Our attention this month is focused on the second wave of the financial crisis and its potential impact on China.
Risk of Contagion
China weathered the first wave of the financial crisis well. We believe this was due to the “bottoms up” nature of the crisis — a break down in the availability of credit and skyrocketing counterparty risk. As the Chinese system was far less intertwined with global counterparties than other major economies, maintaining liquidity and consumer sentiment was manageable. The current turmoil is top-down in nature as concerns have shifted from specific financial counterparties to the solvency of nations. Initial sentiment suggests that China is somewhat isolated from these risks. However, opacity in respect of Chinese debt levels and the quality of bank loans suggests that the risk of contagion is markedly higher than many believe. We remain particularly concerned about the most obvious risk – the misallocation of bank lending, and the preponderance of property-related leverage in the system.
China's Liquidity Position
Liquidity is undeniably tight. Our interactions with local lending operations lead us to believe that “providers of last resort” (effectively loan sharks) are raising interest rates dramatically, from the customary 3-4% per month to 6% and up to 10%. Local RMB funds that specialize in lending against local assets, primarily in real estate, report that their customers are struggling, particularly those focused on real estate development in first tier markets. Anecdotally, one such lender reported that in past years, their developer counterparties would see 10-15 pre-completion sales per month for a typical project, but are now lucky to see any. Although liquidity is very tight, asset prices have not dropped dramatically, and inflationary pressures persist. We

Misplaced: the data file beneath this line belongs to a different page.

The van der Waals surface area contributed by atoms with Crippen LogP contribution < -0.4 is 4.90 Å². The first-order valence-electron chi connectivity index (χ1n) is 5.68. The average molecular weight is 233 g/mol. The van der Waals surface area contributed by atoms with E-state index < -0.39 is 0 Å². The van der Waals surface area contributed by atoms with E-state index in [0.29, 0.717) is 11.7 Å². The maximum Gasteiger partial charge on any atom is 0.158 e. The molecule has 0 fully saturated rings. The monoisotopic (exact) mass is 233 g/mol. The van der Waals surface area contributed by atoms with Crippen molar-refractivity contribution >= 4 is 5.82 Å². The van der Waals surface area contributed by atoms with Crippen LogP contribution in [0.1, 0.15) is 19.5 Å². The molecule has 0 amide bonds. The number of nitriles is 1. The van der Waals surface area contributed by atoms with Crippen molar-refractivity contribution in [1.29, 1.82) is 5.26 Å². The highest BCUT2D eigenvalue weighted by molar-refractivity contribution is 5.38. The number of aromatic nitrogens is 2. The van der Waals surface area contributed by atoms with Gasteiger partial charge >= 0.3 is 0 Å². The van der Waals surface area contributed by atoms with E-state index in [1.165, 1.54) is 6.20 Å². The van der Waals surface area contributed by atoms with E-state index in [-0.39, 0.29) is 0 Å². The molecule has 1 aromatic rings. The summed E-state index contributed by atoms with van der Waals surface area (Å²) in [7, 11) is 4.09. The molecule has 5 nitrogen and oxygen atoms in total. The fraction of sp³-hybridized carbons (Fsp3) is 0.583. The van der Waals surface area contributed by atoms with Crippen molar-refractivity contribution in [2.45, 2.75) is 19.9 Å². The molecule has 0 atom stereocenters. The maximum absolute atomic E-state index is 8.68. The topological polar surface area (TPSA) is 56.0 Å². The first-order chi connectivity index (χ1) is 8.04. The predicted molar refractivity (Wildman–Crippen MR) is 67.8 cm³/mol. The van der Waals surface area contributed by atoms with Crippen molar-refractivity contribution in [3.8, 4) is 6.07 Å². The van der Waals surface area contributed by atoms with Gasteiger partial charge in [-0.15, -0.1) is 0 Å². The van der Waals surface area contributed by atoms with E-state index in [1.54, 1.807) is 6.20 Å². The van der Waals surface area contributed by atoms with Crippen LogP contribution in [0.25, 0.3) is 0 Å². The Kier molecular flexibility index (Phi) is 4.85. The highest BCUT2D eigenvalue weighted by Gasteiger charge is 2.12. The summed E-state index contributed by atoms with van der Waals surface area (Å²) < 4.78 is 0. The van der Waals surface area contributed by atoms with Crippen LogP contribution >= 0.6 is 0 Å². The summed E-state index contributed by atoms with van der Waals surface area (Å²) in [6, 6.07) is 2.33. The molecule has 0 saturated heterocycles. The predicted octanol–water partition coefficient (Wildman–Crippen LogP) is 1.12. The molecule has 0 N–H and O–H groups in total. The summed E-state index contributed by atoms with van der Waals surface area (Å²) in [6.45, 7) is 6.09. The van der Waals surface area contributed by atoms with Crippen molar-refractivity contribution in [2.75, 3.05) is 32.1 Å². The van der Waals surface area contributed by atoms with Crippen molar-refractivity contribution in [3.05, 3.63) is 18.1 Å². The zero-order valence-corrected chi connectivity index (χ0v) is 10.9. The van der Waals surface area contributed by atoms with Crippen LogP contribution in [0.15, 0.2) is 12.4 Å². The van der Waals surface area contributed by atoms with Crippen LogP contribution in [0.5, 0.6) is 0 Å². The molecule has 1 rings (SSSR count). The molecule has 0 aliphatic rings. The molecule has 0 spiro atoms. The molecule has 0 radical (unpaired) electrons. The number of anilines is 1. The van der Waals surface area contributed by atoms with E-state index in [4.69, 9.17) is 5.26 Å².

believe that this equation is not sustainable and anticipate seeing property developers in the market seeking financing on increasingly desperate terms.
Continued Inflation Risks
Inflation remains an enormous challenge for China, despite a marked liquidity tightening. We have seen isolated signs in our portfolio and pipeline that inflationary pressures are easing, but nothing that gives us conviction that we have reached the peak of price pressures. Inflation, and food prices in particular, will need to abate for China to move to ease liquidity.
We have been fortunate that our portfolio(s), and particularly our investments in forestry, fluorite mining, and juice, have generally proved resilient in the current environment. However, our investment in cement has been challenged by tight liquidity and inflationary pressures. The effect is harder to ascertain in our beverage packaging business, as well as in some of the retail-oriented investments we have in the pipeline.
Our conclusion remains that we should remain value seekers, prepared to solve operational challenges, and agents of positive change in our portfolio companies to address those risks beyond our control.